The “every exposure” theory typically arises in toxic tort cases involving latent diseases.  The causation standard is critical in low-dose exposure cases, which often turn on disputed evidence about sporadic exposure decades ago, and controversial opinions about whether low-dose exposures are capable of causing disease.  Although the issue arises most frequently in asbestos cases like Phillips, it can arise in any case in which the plaintiff claims injury from minute exposure to an alleged toxin.  Continue reading “Will the California Supreme Court Address the “Every Exposure” Theory of Causation?”

Missouri Governor Signs Law Adopting “Daubert” Standard for Expert Testimony in State’s Courts

Featured Expert Column—Judicial Gatekeeping of Expert Evidence

Tager_09181Evan M. Tager, a Partner in the Washington, DC office of Mayer Brown LLP, with Carl J. Summers, an Associate with Mayer Brown LLP.

In a victory for keeping junk science out of courtrooms, Missouri recently enacted H.B. 153, which adopts the Daubert standard.

H.B. 153 establishes four criteria for an expert witness’s testimony:

(1) The expert’s scientific, technical, or other specialized knowledge will help the trier of fact to understand the evidence or to determine a fact in issue; (2) The testimony is based on sufficient facts or data; (3) The testimony is the product of reliable principles and methods; and (4) The expert has reliably applied the principles and methods to the facts of the case.

These criteria mirror Federal Rule of Evidence 702 and the Daubert standard.

Although H.B. 153 applies broadly, it is not universally applicable. It does not apply in certain family and juvenile court proceedings. In addition, H.B. 153 does not permit an expert witness in a criminal case to testify “whether the defendant did or did not have a mental state or condition that constitutes an element of the crime charged or of a defense.” Continue reading “Missouri Governor Signs Law Adopting “Daubert” Standard for Expert Testimony in State’s Courts”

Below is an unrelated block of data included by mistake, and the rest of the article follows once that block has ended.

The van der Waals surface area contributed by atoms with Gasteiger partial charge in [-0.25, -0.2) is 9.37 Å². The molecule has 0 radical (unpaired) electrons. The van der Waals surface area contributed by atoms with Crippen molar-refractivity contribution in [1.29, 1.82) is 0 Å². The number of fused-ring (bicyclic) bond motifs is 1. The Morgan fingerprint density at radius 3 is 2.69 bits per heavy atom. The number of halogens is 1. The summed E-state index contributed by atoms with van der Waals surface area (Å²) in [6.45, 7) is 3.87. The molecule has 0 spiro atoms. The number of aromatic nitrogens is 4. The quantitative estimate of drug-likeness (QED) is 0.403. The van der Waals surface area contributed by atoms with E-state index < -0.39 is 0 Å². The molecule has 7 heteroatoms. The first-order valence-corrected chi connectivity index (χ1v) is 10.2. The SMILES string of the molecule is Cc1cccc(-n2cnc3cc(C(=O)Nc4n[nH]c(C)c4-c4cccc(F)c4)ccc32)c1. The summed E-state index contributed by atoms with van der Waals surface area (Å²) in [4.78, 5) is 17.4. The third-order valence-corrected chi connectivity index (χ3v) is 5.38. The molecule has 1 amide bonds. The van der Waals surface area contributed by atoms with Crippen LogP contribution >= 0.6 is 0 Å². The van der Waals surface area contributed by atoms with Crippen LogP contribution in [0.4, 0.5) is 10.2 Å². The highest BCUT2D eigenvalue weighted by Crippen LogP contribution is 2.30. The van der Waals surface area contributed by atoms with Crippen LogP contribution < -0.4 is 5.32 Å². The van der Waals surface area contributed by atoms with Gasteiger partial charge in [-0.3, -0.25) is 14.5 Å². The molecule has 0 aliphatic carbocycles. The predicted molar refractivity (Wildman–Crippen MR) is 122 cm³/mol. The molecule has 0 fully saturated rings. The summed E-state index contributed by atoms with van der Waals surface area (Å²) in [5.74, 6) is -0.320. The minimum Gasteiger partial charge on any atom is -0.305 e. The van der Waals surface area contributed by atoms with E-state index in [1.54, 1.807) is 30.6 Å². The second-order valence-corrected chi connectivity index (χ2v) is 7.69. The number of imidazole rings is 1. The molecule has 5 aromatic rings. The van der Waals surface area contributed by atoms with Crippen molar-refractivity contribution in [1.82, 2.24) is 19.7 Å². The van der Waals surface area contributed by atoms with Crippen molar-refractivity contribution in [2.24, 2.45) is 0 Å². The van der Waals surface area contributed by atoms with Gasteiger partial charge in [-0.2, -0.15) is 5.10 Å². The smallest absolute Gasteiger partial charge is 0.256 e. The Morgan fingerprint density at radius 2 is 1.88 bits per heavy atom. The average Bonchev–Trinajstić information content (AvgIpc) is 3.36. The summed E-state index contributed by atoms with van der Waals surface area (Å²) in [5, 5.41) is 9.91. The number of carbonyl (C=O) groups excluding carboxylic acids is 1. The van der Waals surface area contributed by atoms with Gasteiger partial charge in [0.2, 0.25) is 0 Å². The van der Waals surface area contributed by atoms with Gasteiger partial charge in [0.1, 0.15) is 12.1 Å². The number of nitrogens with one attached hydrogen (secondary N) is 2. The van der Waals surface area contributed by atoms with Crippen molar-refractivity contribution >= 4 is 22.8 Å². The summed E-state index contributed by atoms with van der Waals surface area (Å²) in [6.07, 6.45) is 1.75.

Reversing Four-Year Old Legislative Action, Florida Supreme Court Reduces Scrutiny of Expert Testimony

Featured Expert Column –Judicial Gatekeeping of Expert Evidence

Tager_09181Evan M. Tager, a Partner in the Washington, DC office of Mayer Brown LLP, with Carl J. Summers, an Associate with Mayer Brown LLP.

In 2013, the Florida Legislature replaced the Frye standard with the Daubert standard by enacting statutory language that mirrors Federal Rule of Evidence 702. Presumably, that should have been the end of the matter. Daubert should now govern the admissibility of expert testimony in Florida state courts.

The Florida Supreme Court, however, has a history of rejecting procedural aspects of the Florida Evidence Code that the legislature enacts. To do so, the court invokes its authority over the rules of practice in Florida’s courts under Article V, Section 2(a) of the Florida Constitution. In February 2017, the court again exercised its constitutional prerogative over procedural aspects of the state court system and rejected the legislature’s adoption of the Daubert standard, citing “grave constitutional concerns.” In re: Amendments to the Florida Evidence Code. Thus, unless the legislature overturns the court’s decision by a two-thirds vote, Frye will continue to govern in Florida state courts. Continue reading “Reversing Four-Year Old Legislative Action, Florida Supreme Court Reduces Scrutiny of Expert Testimony”